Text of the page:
After a series of employer friendly rule changes published in December 2019, on January 26, 2020 the National Labor Relations Board (“NLRB”) published a rule establishing a standard to be used when determining joint employer status under the National Labor Relations Act. The NLRB published this new rule to foster predictability and consistency in determining joint employer status which it believes will enhance labor-management stability. This rule is critical in that it returns a more traditional interpretation of joint employer status which the previous Board had attempted to expand upon.
Under the final rule an entity may be considered a joint employer of a separate employer’s employees only if the two employers share or co-determine the employee’s essential terms and conditions of employment. The essential terms and conditions of employment are wages, benefits, hours of work, hiring, discharge, discipline, supervision, and direction. An employer will not be considered a joint-employer if it does not possess and exercise substantial direct and immediate control over one or more of the essential terms and conditions of employment to the extent that the employer’s involvement meaningfully affects matters related to the employment relationship. Joint-employer status can only be based on evidence of direct and immediate control. Evidence of an employer’s indirect control, or contractually reserved but never exercised right to control, over the essential terms and conditions of employment or mandatory subjects of bargaining may only supplement evidence of substantial direct and immediate control.
Even though the NLRB specifies what constitutes direct and immediate control over each essential term of employment, direct and immediate control over one or more essential terms of employment does not automatically mean an employer is a joint employer for the purposes of the NLRA. The level of control must be substantial, a determination that will be based on the totality of all relevant facts in each particular case.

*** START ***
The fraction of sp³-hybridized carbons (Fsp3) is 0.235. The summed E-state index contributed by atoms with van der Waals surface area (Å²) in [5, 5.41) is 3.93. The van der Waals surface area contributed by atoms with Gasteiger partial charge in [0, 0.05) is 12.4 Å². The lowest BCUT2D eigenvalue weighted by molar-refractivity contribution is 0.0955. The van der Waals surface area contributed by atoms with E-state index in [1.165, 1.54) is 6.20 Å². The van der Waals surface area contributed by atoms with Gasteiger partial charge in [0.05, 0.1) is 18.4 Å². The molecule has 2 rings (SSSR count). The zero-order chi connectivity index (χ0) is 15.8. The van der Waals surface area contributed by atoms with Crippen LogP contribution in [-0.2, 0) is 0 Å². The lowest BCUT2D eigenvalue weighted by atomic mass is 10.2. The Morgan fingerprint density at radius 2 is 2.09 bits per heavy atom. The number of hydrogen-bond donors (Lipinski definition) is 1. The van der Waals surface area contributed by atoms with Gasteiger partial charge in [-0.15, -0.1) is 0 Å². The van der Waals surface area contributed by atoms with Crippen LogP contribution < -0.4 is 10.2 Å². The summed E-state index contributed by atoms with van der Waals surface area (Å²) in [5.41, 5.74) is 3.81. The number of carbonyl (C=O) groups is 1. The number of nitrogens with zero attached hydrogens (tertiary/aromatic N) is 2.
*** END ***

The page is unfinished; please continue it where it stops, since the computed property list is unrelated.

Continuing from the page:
Joint employer status can result in additional obligations and liability on the putative employer. If it is determined that an employer is a joint employer, it must participate in collective bargaining (when applicable) and may be held jointly and severally liable for any other joint employer’s unfair labor practices.
While the NLRB’s final rule relies on a factor-based analysis, it places the burden of proving joint employer status on the party asserting it and focuses on an employer’s control of the employees and their essential terms and conditions of employment. The rule provides plenty of room for employers to negotiate and work with other employers before exposing themselves to liability on their behalf. Going forward, employers should have more control over whether they are deemed to be joint employers under the NLRB’s new rule.
The St. Louis employment attorneys at McMahon Berger have been representing employers across the country in labor and employment matters for over sixty years and are available to discuss these issues and others. As always, the foregoing is for informational purposes only and does not constitute legal advice regarding any particular situation as every situation must be evaluated on its own facts. The choice of a lawyer is an important decision and should not be based solely on advertisements.